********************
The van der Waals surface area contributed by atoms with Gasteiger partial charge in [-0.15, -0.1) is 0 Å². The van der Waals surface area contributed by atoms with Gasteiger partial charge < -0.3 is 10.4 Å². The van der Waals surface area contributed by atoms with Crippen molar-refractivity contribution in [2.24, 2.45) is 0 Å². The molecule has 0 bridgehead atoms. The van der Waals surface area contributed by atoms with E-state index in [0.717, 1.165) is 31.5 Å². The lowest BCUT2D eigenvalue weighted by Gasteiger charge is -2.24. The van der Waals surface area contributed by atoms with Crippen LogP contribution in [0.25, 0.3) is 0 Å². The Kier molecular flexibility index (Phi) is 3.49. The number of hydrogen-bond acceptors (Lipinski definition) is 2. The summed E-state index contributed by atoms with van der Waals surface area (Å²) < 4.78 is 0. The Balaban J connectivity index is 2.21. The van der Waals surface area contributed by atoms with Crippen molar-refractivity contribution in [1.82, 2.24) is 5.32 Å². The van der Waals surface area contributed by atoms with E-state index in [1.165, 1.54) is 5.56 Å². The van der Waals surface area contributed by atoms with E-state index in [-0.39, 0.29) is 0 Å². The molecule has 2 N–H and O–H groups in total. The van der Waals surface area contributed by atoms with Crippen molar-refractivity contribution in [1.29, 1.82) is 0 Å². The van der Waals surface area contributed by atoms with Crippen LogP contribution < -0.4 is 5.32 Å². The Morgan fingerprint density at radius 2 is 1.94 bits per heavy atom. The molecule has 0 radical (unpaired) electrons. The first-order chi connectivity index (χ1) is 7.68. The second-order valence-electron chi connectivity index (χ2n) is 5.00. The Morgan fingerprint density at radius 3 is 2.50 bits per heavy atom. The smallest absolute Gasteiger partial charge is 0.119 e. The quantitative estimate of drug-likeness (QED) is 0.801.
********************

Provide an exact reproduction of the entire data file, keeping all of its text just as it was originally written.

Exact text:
The van der Waals surface area contributed by atoms with Gasteiger partial charge in [-0.15, -0.1) is 0 Å². The van der Waals surface area contributed by atoms with Gasteiger partial charge < -0.3 is 10.4 Å². The van der Waals surface area contributed by atoms with Crippen molar-refractivity contribution in [2.24, 2.45) is 0 Å². The molecule has 0 bridgehead atoms. The van der Waals surface area contributed by atoms with E-state index in [0.717, 1.165) is 31.5 Å². The lowest BCUT2D eigenvalue weighted by Gasteiger charge is -2.24. The van der Waals surface area contributed by atoms with Crippen LogP contribution in [0.25, 0.3) is 0 Å². The Kier molecular flexibility index (Phi) is 3.49. The number of hydrogen-bond acceptors (Lipinski definition) is 2. The summed E-state index contributed by atoms with van der Waals surface area (Å²) < 4.78 is 0. The Balaban J connectivity index is 2.21. The van der Waals surface area contributed by atoms with Crippen molar-refractivity contribution in [1.82, 2.24) is 5.32 Å². The van der Waals surface area contributed by atoms with E-state index in [1.165, 1.54) is 5.56 Å². The van der Waals surface area contributed by atoms with E-state index in [-0.39, 0.29) is 0 Å². The molecule has 2 N–H and O–H groups in total. The van der Waals surface area contributed by atoms with Crippen molar-refractivity contribution in [1.29, 1.82) is 0 Å². The van der Waals surface area contributed by atoms with Crippen LogP contribution < -0.4 is 5.32 Å². The Morgan fingerprint density at radius 2 is 1.94 bits per heavy atom. The molecule has 0 radical (unpaired) electrons. The first-order chi connectivity index (χ1) is 7.68. The second-order valence-electron chi connectivity index (χ2n) is 5.00. The Morgan fingerprint density at radius 3 is 2.50 bits per heavy atom. The smallest absolute Gasteiger partial charge is 0.119 e. The quantitative estimate of drug-likeness (QED) is 0.801.